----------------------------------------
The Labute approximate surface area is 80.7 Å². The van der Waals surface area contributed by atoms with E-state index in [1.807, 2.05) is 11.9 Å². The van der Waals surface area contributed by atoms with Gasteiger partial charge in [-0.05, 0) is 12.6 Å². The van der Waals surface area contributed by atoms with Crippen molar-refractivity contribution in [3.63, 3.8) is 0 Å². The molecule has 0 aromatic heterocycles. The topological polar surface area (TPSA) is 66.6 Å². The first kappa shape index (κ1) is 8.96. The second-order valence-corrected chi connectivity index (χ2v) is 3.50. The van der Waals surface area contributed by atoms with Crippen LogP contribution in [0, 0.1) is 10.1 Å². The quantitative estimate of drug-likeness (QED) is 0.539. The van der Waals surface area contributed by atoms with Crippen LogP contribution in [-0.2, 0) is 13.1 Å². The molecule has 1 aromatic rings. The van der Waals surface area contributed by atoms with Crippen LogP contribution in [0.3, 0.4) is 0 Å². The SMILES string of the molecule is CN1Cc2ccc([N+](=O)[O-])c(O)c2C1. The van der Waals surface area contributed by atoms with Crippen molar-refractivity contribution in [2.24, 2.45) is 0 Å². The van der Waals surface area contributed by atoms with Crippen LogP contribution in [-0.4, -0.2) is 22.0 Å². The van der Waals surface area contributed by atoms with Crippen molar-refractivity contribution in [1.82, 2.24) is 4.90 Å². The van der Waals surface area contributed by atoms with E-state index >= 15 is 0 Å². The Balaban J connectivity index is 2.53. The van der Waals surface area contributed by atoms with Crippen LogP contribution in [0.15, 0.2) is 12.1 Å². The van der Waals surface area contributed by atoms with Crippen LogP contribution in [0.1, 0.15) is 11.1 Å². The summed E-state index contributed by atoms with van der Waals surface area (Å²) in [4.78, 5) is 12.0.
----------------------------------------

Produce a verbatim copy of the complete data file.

The Labute approximate surface area is 80.7 Å². The van der Waals surface area contributed by atoms with E-state index in [1.807, 2.05) is 11.9 Å². The van der Waals surface area contributed by atoms with Gasteiger partial charge in [-0.05, 0) is 12.6 Å². The van der Waals surface area contributed by atoms with Crippen molar-refractivity contribution in [3.63, 3.8) is 0 Å². The molecule has 0 aromatic heterocycles. The topological polar surface area (TPSA) is 66.6 Å². The first kappa shape index (κ1) is 8.96. The second-order valence-corrected chi connectivity index (χ2v) is 3.50. The van der Waals surface area contributed by atoms with Crippen LogP contribution in [0, 0.1) is 10.1 Å². The quantitative estimate of drug-likeness (QED) is 0.539. The van der Waals surface area contributed by atoms with Crippen LogP contribution in [-0.2, 0) is 13.1 Å². The molecule has 1 aromatic rings. The van der Waals surface area contributed by atoms with Crippen LogP contribution in [0.3, 0.4) is 0 Å². The SMILES string of the molecule is CN1Cc2ccc([N+](=O)[O-])c(O)c2C1. The van der Waals surface area contributed by atoms with Crippen molar-refractivity contribution in [2.24, 2.45) is 0 Å². The van der Waals surface area contributed by atoms with Crippen LogP contribution in [-0.4, -0.2) is 22.0 Å². The van der Waals surface area contributed by atoms with Crippen molar-refractivity contribution in [1.82, 2.24) is 4.90 Å². The van der Waals surface area contributed by atoms with E-state index >= 15 is 0 Å². The Balaban J connectivity index is 2.53. The van der Waals surface area contributed by atoms with Crippen LogP contribution in [0.15, 0.2) is 12.1 Å². The van der Waals surface area contributed by atoms with Crippen LogP contribution in [0.1, 0.15) is 11.1 Å². The summed E-state index contributed by atoms with van der Waals surface area (Å²) in [4.78, 5) is 12.0.